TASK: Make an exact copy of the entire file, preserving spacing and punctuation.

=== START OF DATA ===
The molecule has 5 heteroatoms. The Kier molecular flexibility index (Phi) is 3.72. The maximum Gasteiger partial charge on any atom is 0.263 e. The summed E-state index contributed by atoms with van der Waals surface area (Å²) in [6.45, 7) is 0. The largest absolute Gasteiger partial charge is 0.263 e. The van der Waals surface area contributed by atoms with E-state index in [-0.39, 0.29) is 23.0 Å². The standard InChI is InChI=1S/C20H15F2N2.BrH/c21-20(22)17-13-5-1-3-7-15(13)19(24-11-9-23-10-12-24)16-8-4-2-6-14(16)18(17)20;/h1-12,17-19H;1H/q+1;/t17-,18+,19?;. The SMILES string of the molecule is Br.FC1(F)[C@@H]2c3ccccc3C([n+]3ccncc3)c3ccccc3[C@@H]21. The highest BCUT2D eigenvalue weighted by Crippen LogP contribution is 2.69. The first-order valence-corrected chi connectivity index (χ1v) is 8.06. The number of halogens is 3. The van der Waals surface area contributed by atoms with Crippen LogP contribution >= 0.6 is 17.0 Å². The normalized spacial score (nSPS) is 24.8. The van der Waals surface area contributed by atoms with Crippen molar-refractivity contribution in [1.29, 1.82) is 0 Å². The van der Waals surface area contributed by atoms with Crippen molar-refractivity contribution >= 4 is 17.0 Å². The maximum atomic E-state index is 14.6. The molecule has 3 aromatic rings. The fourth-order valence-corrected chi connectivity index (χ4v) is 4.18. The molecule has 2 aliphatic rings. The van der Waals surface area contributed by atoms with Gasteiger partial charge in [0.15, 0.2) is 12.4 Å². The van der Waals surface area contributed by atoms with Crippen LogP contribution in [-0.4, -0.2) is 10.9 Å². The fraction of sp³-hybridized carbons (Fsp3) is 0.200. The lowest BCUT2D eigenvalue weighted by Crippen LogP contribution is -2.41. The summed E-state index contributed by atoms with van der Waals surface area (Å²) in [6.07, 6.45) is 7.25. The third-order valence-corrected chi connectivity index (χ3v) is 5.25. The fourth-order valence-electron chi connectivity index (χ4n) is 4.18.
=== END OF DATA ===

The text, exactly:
The molecule has 5 heteroatoms. The Kier molecular flexibility index (Phi) is 3.72. The maximum Gasteiger partial charge on any atom is 0.263 e. The summed E-state index contributed by atoms with van der Waals surface area (Å²) in [6.45, 7) is 0. The largest absolute Gasteiger partial charge is 0.263 e. The van der Waals surface area contributed by atoms with E-state index in [-0.39, 0.29) is 23.0 Å². The standard InChI is InChI=1S/C20H15F2N2.BrH/c21-20(22)17-13-5-1-3-7-15(13)19(24-11-9-23-10-12-24)16-8-4-2-6-14(16)18(17)20;/h1-12,17-19H;1H/q+1;/t17-,18+,19?;. The SMILES string of the molecule is Br.FC1(F)[C@@H]2c3ccccc3C([n+]3ccncc3)c3ccccc3[C@@H]21. The highest BCUT2D eigenvalue weighted by Crippen LogP contribution is 2.69. The first-order valence-corrected chi connectivity index (χ1v) is 8.06. The number of halogens is 3. The van der Waals surface area contributed by atoms with Crippen LogP contribution >= 0.6 is 17.0 Å². The normalized spacial score (nSPS) is 24.8. The van der Waals surface area contributed by atoms with Crippen molar-refractivity contribution in [1.29, 1.82) is 0 Å². The van der Waals surface area contributed by atoms with Crippen molar-refractivity contribution >= 4 is 17.0 Å². The maximum atomic E-state index is 14.6. The molecule has 3 aromatic rings. The fourth-order valence-corrected chi connectivity index (χ4v) is 4.18. The molecule has 2 aliphatic rings. The van der Waals surface area contributed by atoms with Gasteiger partial charge in [0.15, 0.2) is 12.4 Å². The van der Waals surface area contributed by atoms with Crippen LogP contribution in [-0.4, -0.2) is 10.9 Å². The fraction of sp³-hybridized carbons (Fsp3) is 0.200. The lowest BCUT2D eigenvalue weighted by Crippen LogP contribution is -2.41. The summed E-state index contributed by atoms with van der Waals surface area (Å²) in [6.07, 6.45) is 7.25. The third-order valence-corrected chi connectivity index (χ3v) is 5.25. The fourth-order valence-electron chi connectivity index (χ4n) is 4.18.